. Our funded R61 is an RCT of Mindfulness-based Cognitive Therapy (MBCT) for posttraumatic stress disorder (PTSD) vs a well-matched comparator and pre-post fMRI. We are testing the hypothesis that MBCT engages a novel therapeutic mechanism involving increased capacity for metacognitive emotion regulation (?decentering?), and this is underlain by increased functional connectivity (FC) between the posterior cingulate cortex (PCC) and the dorsolateral prefrontal cortex (DLPFC). We hypothesized that MBCT-linked increases in decentering would reduce perservative negative thinking (PNT), a transdiagnostic process common to distress disorders. However, at present our entire planet is caught in the grip of a global COVID-19 pandemic, which has led to suspension of in-person research. Nearly half of US adults report negative mental health impact due to worry and stress over the virus, and disease and social burdens of the COVID-19 pandemic, as well as stress from the resulting economic downturn are profoundly impacting mental health. The state of Michigan (>52K COVID-19 cases/>5K deaths) is among the most impacted ?hot zones? in the US. Communities with high densities of low-income African Americans are the hardest hit and disproportionately bear the brunt of this pandemic. African Americans account for 32% of all Michigan COVID cases and 44% of all COVID-related deaths, yet are only 14% of the Michigan population. Wayne County, which includes the city of Detroit, is the single hardest hit location in Michigan, with >19K cases and >2K deaths. African Americans are also often exposed to everyday racial discrimination, a prevalent and pernicious form of psychological stress, and have higher rates of physical health disorders that amplify COVID risk. Childhood adversity, trauma exposures, and poverty, disproportionately elevated in African Americans, as well as PNT, likely also substantially increase risk for anxiety, depression, and SUD in the context of COVID-related stress. Mental health treatments are needed for COVID-impacted individuals, especially low income African Americans who are disproportionately impacted; however, social distancing measures and increased financial insecurity create additional barriers. To adequately serve these communities we now face an urgent need to test the feasibility and efficacy of already validated, remotely-delivered stress management programs in health disparity populations. Such remotely delivered interventions, including MBCT, are feasible and recent data suggest are highly efficient and efficacious for depression, anxiety, PTSD and SUD. Based on this evidence, we propose to conduct a RCT of remotely delivered MBCT (N=30) & PMR (N=30) in underserved, trauma-exposed health disparity populations disproportionately impacted by COVID in South East Michigan. We will test hypotheses about the efficacy of remotely-delivered stress management for COVID-related stress, anxiety and depression in this population, as well as hypotheses about the specific psychological mechanism of MBCT, involving increased decentering / metacognitive emotional regulation, and how this relates to improvement in PNT and related distress.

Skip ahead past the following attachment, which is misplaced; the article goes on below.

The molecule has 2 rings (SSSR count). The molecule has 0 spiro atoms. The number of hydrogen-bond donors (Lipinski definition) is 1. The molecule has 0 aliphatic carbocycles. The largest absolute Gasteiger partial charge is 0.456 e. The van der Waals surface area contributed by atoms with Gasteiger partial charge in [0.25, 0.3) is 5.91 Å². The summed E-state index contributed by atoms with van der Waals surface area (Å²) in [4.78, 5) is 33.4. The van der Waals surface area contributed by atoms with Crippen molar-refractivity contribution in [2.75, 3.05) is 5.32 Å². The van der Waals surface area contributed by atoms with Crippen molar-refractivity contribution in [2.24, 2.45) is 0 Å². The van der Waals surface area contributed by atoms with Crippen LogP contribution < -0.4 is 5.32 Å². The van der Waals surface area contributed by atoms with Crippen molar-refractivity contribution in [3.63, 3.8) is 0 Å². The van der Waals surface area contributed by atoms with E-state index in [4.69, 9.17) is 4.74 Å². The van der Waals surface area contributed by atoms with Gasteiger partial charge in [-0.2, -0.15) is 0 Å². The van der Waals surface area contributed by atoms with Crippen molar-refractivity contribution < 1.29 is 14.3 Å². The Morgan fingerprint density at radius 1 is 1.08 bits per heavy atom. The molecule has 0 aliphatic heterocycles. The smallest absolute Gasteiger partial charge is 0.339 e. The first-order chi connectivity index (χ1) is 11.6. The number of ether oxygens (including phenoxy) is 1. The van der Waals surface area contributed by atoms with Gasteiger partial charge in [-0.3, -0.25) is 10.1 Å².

Public Health Relevance

. Communities of low-income African Americans, such as residing in areas in and around Detroit, Michigan, disproportionately bear the brunt of the COVID pandemic, and are likely to face substantial mental health effects; yet social distancing and financial insecurity create additional burdens and barriers to treatment. There is an urgent need to test the feasibility and efficacy of validated, remotely-delivered stress management programs in health disparity populations to efficiently and effectively address mental health needs. We propose an RCT of remotely-delivered Mindfulness-based Cognitive therapy (MBCT), compared to a well-matched comparator (PMR), in severely COVID-impacted areas in and around Detroit, to test efficacy and also test hypotheses about MBCT-specific novel psychological therapeutic mechanisms that are congruent with our original funded R61.

National Institute of Health (NIH)
National Center for Complementary & Alternative Medicine (NCCAM)
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Special Emphasis Panel (ZAT1)
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Chen, Wen G
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University of Michigan Ann Arbor
Schools of Medicine
Ann Arbor
United States
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